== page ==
The Lavalin Affair: The letter that was never written

Former Minister of Justice and Attorney General Jody Wilson-Raybould

 

As was the case with many Canadians, last Wednesday I couldn’t get any work done.  I sat glued to my 70 inch television watching the riveting testimony of former Minister of Justice and Attorney General Jody Wilson-Raybould as she testified before the House of Commons Justice Committee.  I was so convinced that her testimony would be ground breaking that I set my PVR to record both the testimony and the following commentary by pundits on both channels that were broadcasting the historic event.

And the former Attorney General did not disappoint.  Many had speculated that in her testimony Wilson-Raybould would  ‘nibble around the edges’ and perhaps create a weak ‘he said-she said’ scenario.

Wrong, there was no nibbling around the edges.  Wilson-Raybould got right to the heart of the matter.

Less than 10 seconds into her opening statement, Wilson-Raybould hit us with this statement:

“For a period of approximately four months, between September and December of 2018, I experienced a consistent and sustained effort by many people within the government to seek to politically interfere in the exercise of prosecutorial discretion in my role as the attorney general of Canada, in an inappropriate effort to secure a deferred prosecution agreement with SNC-Lavalin.”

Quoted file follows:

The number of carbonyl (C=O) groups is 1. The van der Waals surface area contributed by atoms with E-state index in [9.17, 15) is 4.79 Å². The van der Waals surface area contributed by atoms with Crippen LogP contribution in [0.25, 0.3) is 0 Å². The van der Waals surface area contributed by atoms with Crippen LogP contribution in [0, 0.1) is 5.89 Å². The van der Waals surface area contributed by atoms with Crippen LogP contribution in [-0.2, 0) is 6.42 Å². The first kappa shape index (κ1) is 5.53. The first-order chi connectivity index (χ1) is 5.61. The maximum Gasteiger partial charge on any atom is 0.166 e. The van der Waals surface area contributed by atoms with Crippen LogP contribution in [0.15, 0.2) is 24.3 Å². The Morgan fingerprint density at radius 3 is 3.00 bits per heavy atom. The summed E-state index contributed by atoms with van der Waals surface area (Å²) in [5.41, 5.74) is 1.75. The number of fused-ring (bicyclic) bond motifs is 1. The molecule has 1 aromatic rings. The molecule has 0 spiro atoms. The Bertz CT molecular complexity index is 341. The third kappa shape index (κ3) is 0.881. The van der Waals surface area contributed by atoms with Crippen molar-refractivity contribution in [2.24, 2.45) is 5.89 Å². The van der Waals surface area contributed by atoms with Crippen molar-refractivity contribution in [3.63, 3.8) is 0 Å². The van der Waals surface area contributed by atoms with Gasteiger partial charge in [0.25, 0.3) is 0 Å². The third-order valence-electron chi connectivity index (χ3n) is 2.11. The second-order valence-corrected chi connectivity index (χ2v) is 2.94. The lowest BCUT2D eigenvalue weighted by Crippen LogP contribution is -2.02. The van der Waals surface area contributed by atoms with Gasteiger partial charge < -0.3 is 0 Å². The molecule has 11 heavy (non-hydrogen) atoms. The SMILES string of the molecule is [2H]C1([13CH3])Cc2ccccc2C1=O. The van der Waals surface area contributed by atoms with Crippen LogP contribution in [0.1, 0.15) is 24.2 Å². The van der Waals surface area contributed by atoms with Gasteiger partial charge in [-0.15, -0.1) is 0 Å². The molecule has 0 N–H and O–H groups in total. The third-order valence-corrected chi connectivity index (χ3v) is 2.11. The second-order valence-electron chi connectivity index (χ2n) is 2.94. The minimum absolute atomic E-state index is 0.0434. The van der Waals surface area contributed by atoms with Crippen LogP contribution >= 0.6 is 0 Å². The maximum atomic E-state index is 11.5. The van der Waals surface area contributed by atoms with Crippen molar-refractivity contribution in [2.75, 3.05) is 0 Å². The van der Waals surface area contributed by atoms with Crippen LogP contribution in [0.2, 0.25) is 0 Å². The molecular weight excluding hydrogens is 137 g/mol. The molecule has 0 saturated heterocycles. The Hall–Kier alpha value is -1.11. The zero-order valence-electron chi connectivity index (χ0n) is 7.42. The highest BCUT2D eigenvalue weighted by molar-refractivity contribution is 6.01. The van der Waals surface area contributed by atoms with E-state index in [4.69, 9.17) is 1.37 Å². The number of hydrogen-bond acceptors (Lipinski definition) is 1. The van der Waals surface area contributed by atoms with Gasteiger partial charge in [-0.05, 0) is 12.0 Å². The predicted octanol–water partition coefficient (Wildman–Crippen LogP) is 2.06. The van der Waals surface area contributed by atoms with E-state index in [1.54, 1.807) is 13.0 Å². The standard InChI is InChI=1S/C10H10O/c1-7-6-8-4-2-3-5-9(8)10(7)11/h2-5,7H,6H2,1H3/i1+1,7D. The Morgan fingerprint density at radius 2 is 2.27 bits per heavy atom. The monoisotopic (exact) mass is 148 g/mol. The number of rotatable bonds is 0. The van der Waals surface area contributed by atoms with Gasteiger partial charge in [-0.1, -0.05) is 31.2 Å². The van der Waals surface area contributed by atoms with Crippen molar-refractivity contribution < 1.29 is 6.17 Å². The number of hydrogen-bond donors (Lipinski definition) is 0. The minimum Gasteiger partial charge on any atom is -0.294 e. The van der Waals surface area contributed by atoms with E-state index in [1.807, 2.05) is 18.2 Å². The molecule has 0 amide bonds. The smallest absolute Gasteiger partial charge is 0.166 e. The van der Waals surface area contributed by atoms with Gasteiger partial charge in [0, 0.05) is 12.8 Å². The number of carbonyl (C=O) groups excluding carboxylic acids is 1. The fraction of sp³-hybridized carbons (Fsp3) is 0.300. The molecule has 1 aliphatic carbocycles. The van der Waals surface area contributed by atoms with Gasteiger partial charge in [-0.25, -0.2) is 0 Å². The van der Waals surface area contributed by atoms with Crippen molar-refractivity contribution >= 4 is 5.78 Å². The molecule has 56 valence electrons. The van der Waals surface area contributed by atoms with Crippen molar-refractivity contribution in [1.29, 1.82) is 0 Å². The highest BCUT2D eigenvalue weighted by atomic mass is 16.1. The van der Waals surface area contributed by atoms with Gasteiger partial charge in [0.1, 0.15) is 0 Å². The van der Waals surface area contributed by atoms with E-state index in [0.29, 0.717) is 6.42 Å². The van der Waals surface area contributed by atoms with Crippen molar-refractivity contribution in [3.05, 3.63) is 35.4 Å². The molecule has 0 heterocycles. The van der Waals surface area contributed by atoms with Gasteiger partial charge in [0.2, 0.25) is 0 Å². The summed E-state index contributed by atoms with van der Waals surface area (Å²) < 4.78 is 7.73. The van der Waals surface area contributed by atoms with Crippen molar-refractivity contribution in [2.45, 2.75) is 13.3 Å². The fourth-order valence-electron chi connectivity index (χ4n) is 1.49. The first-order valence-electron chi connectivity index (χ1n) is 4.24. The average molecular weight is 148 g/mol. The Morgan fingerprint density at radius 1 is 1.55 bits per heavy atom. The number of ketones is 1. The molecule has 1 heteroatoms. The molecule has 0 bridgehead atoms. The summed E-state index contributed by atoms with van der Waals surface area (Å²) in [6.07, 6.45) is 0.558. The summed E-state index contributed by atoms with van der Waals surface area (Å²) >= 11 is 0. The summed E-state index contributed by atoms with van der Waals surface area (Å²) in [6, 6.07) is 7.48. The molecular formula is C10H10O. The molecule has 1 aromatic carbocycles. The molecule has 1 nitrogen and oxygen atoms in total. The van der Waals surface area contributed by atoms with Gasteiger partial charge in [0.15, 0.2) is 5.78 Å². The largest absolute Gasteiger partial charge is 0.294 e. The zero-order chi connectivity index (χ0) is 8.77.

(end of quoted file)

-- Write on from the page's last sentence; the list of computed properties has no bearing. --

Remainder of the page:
Of note is that she did not say in her role as Minister of Justice and Attorney General, rather, just in her role as the Attorney General.

This made it very clear that she had a firm grasp of her postion and the difference between her dual roles.  On one hand she was the Minister of Justice, a member of the cabinet;  on the other, she was the Attorney General, two very separate and distinct roles.  Two very distinct roles that dictated two very different types of communication and interaction that cabinet colleagues, the Privy Council office, the PMO and the Prime Minister himself could have with her.  As the minister of Justice they could communicate with her politically, however in her role as the Attorney General the communication needed to be on a legal basis as outlined by law and convention.